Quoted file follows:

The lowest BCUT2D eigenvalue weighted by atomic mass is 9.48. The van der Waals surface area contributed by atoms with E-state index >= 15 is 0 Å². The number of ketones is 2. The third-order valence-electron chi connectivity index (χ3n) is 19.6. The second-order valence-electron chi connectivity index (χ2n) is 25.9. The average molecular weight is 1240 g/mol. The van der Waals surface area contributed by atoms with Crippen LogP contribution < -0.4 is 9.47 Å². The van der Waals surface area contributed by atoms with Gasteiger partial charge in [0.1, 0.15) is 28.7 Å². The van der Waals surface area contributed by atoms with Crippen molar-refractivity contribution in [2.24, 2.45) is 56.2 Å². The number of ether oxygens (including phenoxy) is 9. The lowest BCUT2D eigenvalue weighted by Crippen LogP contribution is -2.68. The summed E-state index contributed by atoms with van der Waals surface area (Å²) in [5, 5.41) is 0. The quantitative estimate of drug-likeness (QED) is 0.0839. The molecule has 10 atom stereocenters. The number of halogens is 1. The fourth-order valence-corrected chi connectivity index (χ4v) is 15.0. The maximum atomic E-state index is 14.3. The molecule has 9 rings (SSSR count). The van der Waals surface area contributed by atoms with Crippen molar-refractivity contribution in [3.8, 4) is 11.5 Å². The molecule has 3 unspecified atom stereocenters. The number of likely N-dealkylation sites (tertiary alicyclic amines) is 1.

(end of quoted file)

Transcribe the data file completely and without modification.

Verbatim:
The lowest BCUT2D eigenvalue weighted by atomic mass is 9.48. The van der Waals surface area contributed by atoms with E-state index >= 15 is 0 Å². The number of ketones is 2. The third-order valence-electron chi connectivity index (χ3n) is 19.6. The second-order valence-electron chi connectivity index (χ2n) is 25.9. The average molecular weight is 1240 g/mol. The van der Waals surface area contributed by atoms with Crippen LogP contribution < -0.4 is 9.47 Å². The van der Waals surface area contributed by atoms with Gasteiger partial charge in [0.1, 0.15) is 28.7 Å². The van der Waals surface area contributed by atoms with Crippen molar-refractivity contribution in [2.24, 2.45) is 56.2 Å². The number of ether oxygens (including phenoxy) is 9. The lowest BCUT2D eigenvalue weighted by Crippen LogP contribution is -2.68. The summed E-state index contributed by atoms with van der Waals surface area (Å²) in [5, 5.41) is 0. The quantitative estimate of drug-likeness (QED) is 0.0839. The molecule has 10 atom stereocenters. The number of halogens is 1. The fourth-order valence-corrected chi connectivity index (χ4v) is 15.0. The maximum atomic E-state index is 14.3. The molecule has 9 rings (SSSR count). The van der Waals surface area contributed by atoms with Crippen molar-refractivity contribution in [3.8, 4) is 11.5 Å². The molecule has 3 unspecified atom stereocenters. The number of likely N-dealkylation sites (tertiary alicyclic amines) is 1.